Sociometry is a method for visualising positions in a group and can be used for all kinds of purposes. It can be used for getting to know each other, for exploring group dynamics and for seeing where the group stands concerning certain topics.
Sociometric explorations highlight underlying group dynamics of a given group: the alliances, the subgroups, the hidden beliefs, the forbidden agendas, the ideological agreements, the ‘stars’ of the show. In this activity, we’ll explore different ways how sociometry can be applied.
Group / Experiential
To increase awareness of diversity within groups
To increase ability to engage in effective discussions with people with different agendas/ opinions/backgrounds
To learn methods to quickly visualise an overview of opinions of a large group
Required Materials and Tools:
A large clear space to move freely in.
Symbols for two extreme positions (It can be as simple as a red and a green sheet of paper).
There are several basic prototypes of “sociometric” positioning:
Sociometric positioning can be used as a method for getting an overview about some aspects of a group.
Arrange the group so they are standing in a big circle. Inform the participants that the middle of the circle represents ‘yes’, and by staying still they answer ‘no’.
Ask yes or no questions, for example; ‘everybody who … likes tofu, has divorced parents, has siblings, has already been to a summer camp, is younger than 15, is looking for somebody to fall in love with, eats vegan (etc. etc.) move accordingly’.
You can start with some questions that you as a facilitator ask, and later on invite the group to ask the question that interests them [allow 15 minutes for this exercise].
Sociometry can be used when you have a meeting with different stakeholders. It enables visualising the different stakeholders in order to overcome a feeling of “We” and “Them”.
Physically divide participants into 4 groups in the room (A, B, C and D), these groups represent the different stakeholder groups. This shows the different groups and makes them more explicit.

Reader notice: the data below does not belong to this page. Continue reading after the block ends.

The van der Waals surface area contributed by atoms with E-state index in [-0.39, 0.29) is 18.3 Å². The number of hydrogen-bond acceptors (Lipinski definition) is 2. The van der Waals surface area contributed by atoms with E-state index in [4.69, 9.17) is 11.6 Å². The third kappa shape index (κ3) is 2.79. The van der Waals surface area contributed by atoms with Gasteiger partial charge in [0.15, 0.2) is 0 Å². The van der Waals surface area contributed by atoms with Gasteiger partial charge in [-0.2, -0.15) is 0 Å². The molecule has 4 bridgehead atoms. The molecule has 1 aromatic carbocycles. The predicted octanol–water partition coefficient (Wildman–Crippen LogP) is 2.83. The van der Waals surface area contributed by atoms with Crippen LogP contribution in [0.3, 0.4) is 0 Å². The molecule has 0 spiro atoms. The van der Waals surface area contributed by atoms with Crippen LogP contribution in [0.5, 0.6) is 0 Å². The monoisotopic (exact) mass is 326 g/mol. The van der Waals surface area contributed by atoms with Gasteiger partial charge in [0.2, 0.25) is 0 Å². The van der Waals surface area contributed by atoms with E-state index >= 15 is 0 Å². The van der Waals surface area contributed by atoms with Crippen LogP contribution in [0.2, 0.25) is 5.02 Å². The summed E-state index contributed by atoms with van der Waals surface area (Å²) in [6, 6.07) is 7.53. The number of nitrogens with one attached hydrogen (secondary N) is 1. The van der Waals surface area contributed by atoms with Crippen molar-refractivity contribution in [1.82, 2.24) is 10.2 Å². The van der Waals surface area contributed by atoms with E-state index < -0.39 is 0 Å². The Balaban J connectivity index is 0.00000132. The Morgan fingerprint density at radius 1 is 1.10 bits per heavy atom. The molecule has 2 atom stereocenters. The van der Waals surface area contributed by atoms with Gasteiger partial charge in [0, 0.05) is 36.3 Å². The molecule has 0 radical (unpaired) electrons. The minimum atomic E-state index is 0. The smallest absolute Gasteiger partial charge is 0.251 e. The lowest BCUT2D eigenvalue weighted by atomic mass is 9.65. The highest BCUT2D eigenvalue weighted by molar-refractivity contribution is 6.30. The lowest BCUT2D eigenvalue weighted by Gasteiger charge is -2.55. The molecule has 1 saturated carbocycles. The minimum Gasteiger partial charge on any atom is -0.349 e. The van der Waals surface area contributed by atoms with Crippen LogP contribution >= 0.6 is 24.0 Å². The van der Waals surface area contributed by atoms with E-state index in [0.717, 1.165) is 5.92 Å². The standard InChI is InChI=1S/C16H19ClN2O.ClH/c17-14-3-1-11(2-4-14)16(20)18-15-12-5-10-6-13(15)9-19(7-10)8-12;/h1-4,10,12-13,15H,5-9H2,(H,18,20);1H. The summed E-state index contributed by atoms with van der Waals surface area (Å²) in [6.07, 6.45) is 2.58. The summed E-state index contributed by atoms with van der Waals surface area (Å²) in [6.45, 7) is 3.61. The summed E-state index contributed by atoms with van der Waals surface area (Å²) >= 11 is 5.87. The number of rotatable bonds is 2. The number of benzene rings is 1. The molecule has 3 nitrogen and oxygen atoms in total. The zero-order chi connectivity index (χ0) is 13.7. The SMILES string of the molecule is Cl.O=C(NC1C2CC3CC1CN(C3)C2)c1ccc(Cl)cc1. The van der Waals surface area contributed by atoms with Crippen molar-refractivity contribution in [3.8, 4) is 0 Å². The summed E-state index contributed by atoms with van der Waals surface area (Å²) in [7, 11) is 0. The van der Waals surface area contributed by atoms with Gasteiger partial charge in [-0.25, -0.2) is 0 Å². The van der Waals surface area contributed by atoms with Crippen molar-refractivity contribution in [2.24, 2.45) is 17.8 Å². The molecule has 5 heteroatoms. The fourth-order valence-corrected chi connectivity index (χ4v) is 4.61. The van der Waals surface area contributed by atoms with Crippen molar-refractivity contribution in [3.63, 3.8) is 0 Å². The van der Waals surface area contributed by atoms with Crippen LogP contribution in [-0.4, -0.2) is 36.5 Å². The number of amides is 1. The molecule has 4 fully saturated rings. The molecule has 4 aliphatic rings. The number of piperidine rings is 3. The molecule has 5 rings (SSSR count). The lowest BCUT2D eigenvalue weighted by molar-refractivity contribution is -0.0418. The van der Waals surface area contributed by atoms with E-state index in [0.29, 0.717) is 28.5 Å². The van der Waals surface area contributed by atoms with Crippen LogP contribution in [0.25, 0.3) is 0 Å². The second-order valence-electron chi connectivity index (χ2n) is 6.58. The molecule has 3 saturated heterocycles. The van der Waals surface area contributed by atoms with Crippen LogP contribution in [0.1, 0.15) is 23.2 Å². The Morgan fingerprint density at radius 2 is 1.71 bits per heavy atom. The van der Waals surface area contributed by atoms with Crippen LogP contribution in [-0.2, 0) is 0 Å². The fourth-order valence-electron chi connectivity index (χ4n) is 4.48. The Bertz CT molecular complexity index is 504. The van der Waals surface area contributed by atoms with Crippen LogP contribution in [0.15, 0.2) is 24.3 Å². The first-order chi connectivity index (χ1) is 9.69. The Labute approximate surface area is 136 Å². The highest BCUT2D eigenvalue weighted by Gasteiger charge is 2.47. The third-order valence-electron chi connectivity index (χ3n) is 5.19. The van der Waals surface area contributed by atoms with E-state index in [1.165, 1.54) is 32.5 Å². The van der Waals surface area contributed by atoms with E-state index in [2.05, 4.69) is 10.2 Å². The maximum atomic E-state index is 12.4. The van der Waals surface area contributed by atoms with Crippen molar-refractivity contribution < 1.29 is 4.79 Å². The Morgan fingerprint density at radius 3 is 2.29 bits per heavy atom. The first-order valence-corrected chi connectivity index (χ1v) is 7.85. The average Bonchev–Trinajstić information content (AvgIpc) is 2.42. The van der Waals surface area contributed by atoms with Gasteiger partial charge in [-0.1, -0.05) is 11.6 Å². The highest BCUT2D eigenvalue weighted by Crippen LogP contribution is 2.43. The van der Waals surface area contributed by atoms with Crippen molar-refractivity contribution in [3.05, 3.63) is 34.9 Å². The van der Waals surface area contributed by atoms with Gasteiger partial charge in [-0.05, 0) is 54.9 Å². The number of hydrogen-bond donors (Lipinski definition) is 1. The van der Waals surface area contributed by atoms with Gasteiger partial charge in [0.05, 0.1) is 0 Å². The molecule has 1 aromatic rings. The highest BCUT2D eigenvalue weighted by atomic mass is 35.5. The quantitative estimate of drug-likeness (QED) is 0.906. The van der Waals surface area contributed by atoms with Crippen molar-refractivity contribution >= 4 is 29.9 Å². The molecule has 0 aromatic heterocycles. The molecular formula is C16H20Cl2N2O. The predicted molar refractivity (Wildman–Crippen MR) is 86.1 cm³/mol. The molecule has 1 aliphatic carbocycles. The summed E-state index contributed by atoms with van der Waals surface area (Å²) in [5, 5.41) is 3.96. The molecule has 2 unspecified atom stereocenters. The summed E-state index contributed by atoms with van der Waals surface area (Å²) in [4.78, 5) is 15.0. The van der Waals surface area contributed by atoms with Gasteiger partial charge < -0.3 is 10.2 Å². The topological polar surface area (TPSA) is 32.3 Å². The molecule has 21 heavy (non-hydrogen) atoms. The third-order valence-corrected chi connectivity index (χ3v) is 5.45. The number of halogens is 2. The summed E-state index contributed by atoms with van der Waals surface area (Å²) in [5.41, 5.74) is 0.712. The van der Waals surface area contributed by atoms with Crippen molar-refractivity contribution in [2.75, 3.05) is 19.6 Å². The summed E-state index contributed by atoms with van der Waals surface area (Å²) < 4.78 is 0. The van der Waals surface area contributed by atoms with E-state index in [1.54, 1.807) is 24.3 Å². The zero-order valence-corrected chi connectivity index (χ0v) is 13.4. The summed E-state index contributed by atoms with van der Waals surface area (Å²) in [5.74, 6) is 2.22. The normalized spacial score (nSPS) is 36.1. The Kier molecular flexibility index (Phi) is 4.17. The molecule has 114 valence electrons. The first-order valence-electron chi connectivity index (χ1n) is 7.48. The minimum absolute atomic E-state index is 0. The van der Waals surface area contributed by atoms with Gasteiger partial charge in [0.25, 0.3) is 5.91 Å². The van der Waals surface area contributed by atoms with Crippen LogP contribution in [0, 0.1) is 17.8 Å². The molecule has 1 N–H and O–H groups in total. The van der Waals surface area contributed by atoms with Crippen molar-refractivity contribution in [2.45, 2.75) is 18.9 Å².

In order to create a sense of connection between the different groups, ask questions with personal content. For example, the question of who is a single child and who has 1- 2- 3 or more siblings.
Ask the participants to raise their hands in response, this highlights the connectedness which penetrates the original groups and thus reduces the feeling of “We” and “Them”.
Sociometry can also be used for mapping opinions of the people in a group. For any question that the group is discussing, you can define points that represent a certain opinion. For example: ‘If you think that we should increase the membership fee, go to this corner. If you think, we shouldn’t go to the other corner’.
Ask a question relevant to the situation, for example, ‘what do you think of Europe's response to the refugee crisis?’ The middle of the room will represent ‘they have been very accommodating’ and the furthest point away from the centre will represent ‘they have not helped’.
Invite participants to walk around in the space and to stop at the position that best reflects their opinion.
When everybody is standing, have the group look at the constellation that has formed.
Invite participants to explain why they are standing where they are.
If appropriate, there can be a group discussion about the reasons for the different positions [allow 15 minutes].
Make the participants aware that they may change position if they wish as a result of the discussion.
Gather the whole group after the exercise and ask them the following questions;
How did you feel in terms of connection to the whole group after exercise ‘A’?
How might exercise ‘B’ enable the diverse stakeholder groups to work together more effectively?
What were the advantages and disadvantages of using Sociometry in exercise ‘C’ as a tool to map the opinions of a large group on an important issue?
Instructions for Submission
Submit a written reflection of key points expressed by participants during the reflection. Instructions on how to upload photos and how to submit things in Moodle can be found here: Instructions on Submission&Uploading
Instructions for Assessment
Provide feedback to at least one participant that has done this activity. Instructions on providing feedback can be found here: Instructions on Feedback
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